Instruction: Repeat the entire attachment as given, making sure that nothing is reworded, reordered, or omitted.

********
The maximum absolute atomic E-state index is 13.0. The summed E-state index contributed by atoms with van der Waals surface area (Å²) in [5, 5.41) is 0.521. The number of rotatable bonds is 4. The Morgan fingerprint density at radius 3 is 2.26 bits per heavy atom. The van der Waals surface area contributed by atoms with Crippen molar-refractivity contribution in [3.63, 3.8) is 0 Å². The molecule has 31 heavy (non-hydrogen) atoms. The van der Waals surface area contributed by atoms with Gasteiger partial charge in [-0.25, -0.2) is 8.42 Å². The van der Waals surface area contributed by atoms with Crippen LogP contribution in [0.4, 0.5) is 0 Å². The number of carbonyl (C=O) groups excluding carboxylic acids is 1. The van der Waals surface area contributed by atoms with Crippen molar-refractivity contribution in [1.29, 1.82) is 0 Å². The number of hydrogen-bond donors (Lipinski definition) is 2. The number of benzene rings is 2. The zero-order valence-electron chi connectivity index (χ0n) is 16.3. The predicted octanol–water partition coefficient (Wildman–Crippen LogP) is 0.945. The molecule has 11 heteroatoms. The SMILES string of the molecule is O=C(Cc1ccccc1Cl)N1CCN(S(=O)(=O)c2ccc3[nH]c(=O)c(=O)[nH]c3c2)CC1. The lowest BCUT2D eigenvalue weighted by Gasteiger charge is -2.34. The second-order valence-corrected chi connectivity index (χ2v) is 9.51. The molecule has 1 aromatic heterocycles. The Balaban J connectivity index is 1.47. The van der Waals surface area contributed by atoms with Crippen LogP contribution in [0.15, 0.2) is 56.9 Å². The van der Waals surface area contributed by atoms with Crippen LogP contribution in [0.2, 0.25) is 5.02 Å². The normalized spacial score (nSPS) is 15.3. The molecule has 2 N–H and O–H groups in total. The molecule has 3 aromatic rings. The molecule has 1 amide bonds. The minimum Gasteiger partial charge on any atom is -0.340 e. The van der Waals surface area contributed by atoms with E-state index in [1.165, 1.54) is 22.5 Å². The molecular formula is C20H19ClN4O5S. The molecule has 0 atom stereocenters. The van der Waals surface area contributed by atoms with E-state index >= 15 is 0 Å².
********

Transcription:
The maximum absolute atomic E-state index is 13.0. The summed E-state index contributed by atoms with van der Waals surface area (Å²) in [5, 5.41) is 0.521. The number of rotatable bonds is 4. The Morgan fingerprint density at radius 3 is 2.26 bits per heavy atom. The van der Waals surface area contributed by atoms with Crippen molar-refractivity contribution in [3.63, 3.8) is 0 Å². The molecule has 31 heavy (non-hydrogen) atoms. The van der Waals surface area contributed by atoms with Gasteiger partial charge in [-0.25, -0.2) is 8.42 Å². The van der Waals surface area contributed by atoms with Crippen LogP contribution in [0.4, 0.5) is 0 Å². The number of carbonyl (C=O) groups excluding carboxylic acids is 1. The van der Waals surface area contributed by atoms with Crippen molar-refractivity contribution in [1.29, 1.82) is 0 Å². The number of hydrogen-bond donors (Lipinski definition) is 2. The number of benzene rings is 2. The zero-order valence-electron chi connectivity index (χ0n) is 16.3. The predicted octanol–water partition coefficient (Wildman–Crippen LogP) is 0.945. The molecule has 11 heteroatoms. The SMILES string of the molecule is O=C(Cc1ccccc1Cl)N1CCN(S(=O)(=O)c2ccc3[nH]c(=O)c(=O)[nH]c3c2)CC1. The lowest BCUT2D eigenvalue weighted by Gasteiger charge is -2.34. The second-order valence-corrected chi connectivity index (χ2v) is 9.51. The molecule has 1 aromatic heterocycles. The Balaban J connectivity index is 1.47. The van der Waals surface area contributed by atoms with Crippen LogP contribution in [0.15, 0.2) is 56.9 Å². The van der Waals surface area contributed by atoms with Crippen LogP contribution in [0.2, 0.25) is 5.02 Å². The normalized spacial score (nSPS) is 15.3. The molecule has 2 N–H and O–H groups in total. The molecule has 3 aromatic rings. The molecule has 1 amide bonds. The minimum Gasteiger partial charge on any atom is -0.340 e. The van der Waals surface area contributed by atoms with E-state index in [1.165, 1.54) is 22.5 Å². The molecular formula is C20H19ClN4O5S. The molecule has 0 atom stereocenters. The van der Waals surface area contributed by atoms with E-state index >= 15 is 0 Å².